It’s dinnertime. I’ve spent time I didn’t have to cook tonight, because the meat was getting dangerously close to the throw-it-out-before-you-even-open it stage. And I cooked, knowing full well the kids would refuse to eat it. Most of it.
Sure enough, they did. They complained, they muttered, they made nasty little comments. The Destroyer pushed his chair away from the table in disgust and walked away (he refuses to eat beef) and the other two whined because there were tomatoes on the table. Just sitting there, minding their own business in their own little bowl, not threatening the kids’ plates at all.
Back talk and grumbling
Their whining escalated quickly into fighting. It always does – they love spending time with each other and they hate spending time with each other. There’s no middle ground. And I, dealing with the recalcitrant Destroyer, yelled from the living room to “sit down and eat!”
More back talk. The two of them, united against a common mom foe, mumbled words they don’t dare say to my face. Then the Engineer loudly proclaimed that “mommy is being mean again” to his sister.
You could probably see the steam rising from my ears. Mean? MEAN? Child, you have NO IDEA what mean really is!
I should be glad they’re ignorant. That they don’t understand what child abuse is, what neglect is, or what it’s like to live with hunger. I still wish that they were a little less naïve. A little more appreciative. And a lot less defiant little snots.
The difficulties of being 6
The Engineer has had a lot of trouble these past few weeks with his attitude. He’s stuck in teenager mode and we parents have lost any shred of sympathy we might have originally felt. We’ve learned that if we don’t nip the little twerp in the bud, he escalates quickly into straight up blackmail and threats. I’m not sure if he’s truly serious about causing harm to others or stuff, but he says it, and I have to treat it as serious business.
But instead of taking responsibility for his actions and feeling any kind of remorse or repentance, he flips it to become the victim. And that makes me see red, because that’s one of my triggers from my own background. I desperately want him to say “I’m sorry” of his own accord, or to be grateful for the things he takes for granted.
I don’t even know how to talk to him about this, because he views any kind of discipline as us being mean. He complies under protest, acknowledging that we are the stronger, more powerful overlords. That makes him the little guy – the puny, down-trodden victim. Persecuted by parents, required to do chores, and forced to eat vegetables. How sad.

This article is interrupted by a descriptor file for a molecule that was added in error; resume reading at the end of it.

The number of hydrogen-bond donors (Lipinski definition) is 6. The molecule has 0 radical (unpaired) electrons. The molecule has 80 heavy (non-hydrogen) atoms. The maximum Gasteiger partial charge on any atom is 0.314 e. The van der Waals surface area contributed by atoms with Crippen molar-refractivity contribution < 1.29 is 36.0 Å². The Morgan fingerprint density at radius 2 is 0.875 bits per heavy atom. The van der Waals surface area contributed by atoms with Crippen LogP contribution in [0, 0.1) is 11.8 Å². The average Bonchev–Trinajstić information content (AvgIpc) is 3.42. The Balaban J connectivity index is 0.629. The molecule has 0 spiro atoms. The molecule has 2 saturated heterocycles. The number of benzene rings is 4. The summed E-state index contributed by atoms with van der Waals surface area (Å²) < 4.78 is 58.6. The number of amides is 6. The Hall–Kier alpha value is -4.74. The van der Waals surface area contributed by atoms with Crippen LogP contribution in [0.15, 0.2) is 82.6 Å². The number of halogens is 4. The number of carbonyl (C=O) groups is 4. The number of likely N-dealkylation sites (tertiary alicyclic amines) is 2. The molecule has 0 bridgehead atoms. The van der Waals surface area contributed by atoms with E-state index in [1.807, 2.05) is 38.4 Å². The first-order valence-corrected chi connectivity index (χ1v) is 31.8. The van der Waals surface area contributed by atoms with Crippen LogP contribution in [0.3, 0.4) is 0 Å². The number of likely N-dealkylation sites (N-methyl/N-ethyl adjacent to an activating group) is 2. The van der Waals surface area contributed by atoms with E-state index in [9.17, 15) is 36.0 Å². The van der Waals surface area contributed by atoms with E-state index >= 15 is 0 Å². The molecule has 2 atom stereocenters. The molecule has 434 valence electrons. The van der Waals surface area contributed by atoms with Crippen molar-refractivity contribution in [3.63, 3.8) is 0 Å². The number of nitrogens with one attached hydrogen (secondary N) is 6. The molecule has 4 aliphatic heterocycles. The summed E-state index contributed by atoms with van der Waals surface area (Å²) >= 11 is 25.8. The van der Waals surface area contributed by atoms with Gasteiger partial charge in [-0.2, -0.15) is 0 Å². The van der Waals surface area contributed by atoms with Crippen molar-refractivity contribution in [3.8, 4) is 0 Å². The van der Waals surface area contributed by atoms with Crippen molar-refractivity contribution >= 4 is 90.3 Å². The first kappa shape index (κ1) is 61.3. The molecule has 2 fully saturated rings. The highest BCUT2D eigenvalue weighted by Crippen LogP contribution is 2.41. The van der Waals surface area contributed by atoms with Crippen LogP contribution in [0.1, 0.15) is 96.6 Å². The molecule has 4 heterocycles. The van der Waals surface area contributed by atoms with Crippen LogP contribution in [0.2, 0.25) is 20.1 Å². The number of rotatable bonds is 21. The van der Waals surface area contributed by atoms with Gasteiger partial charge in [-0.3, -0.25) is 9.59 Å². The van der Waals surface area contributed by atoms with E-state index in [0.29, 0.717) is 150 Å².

I’ve tried explaining that it’s our job as parents to teach him to be a good person. To teach him right from wrong, to live without hurting others. Somehow he heard “I get to do what I want” rather than “I need to take responsibility for my actions.”
It’s a situation made far more perilous by his amazing grasp of nuance. You really have to watch what you say around him because he will latch on to the slightest hidden meaning and extrapolate that to a whole new level. “But mommy, you TOLD us that we could go watch a movie!” Um, no, I never said that. I never even thought that.
Parenting this child is a whole new level of hard
He takes free-spirited and headstrong to a whole new level. This child will beat his head against a brick wall, insisting that it’s a doorway and you just have to make it open. He’ll insist until he’s blue in the face that he’s right, that he knows what he’s talking about. Which is a whole other level of annoying when your six-year-old is telling you how to drive. Wrongly, I might add.
In some ways I really respect him for this, because he will never do something just because someone else does. He will go his own way, blasting a trail through the jungle. An independent, free spirit. And a pain in the rear for his parents.
Still, I have to burn personal responsibility into his brain or he’s doomed. You see, bull-headed independence requires introspection. He isn’t always right – he can’t always be right – and when he’s not, he needs to be able to see that. To fix it. To own up, accept responsibility, and to make it better.
To do anything else is to make your life a lie. To believe that you are always the victim, and that the problem is always someone else’s fault. There’s a term for that – I believe it’s called narcissism. It’s toxic. It’s horrible. And it’s no way to live. It’s certainly no way for those around you to live, and I know this from personal experience.
He really is a good kid, I promise!
I re-read this post in the editing phase and realized that he sounds like a horrible brat. He’s not. In fact, he’s a joy to be around most of the time, and his teachers all think he’s a wonderful kid. He’s smart, curious, giving, and he’s becoming a big kid right before my eyes. This is just growing pains. Hopefully it’s a stage he’ll grow out of fairly quickly.
I really hope so, because his four-year-old sister is trying her best to copy him. And I can’t handle two of them!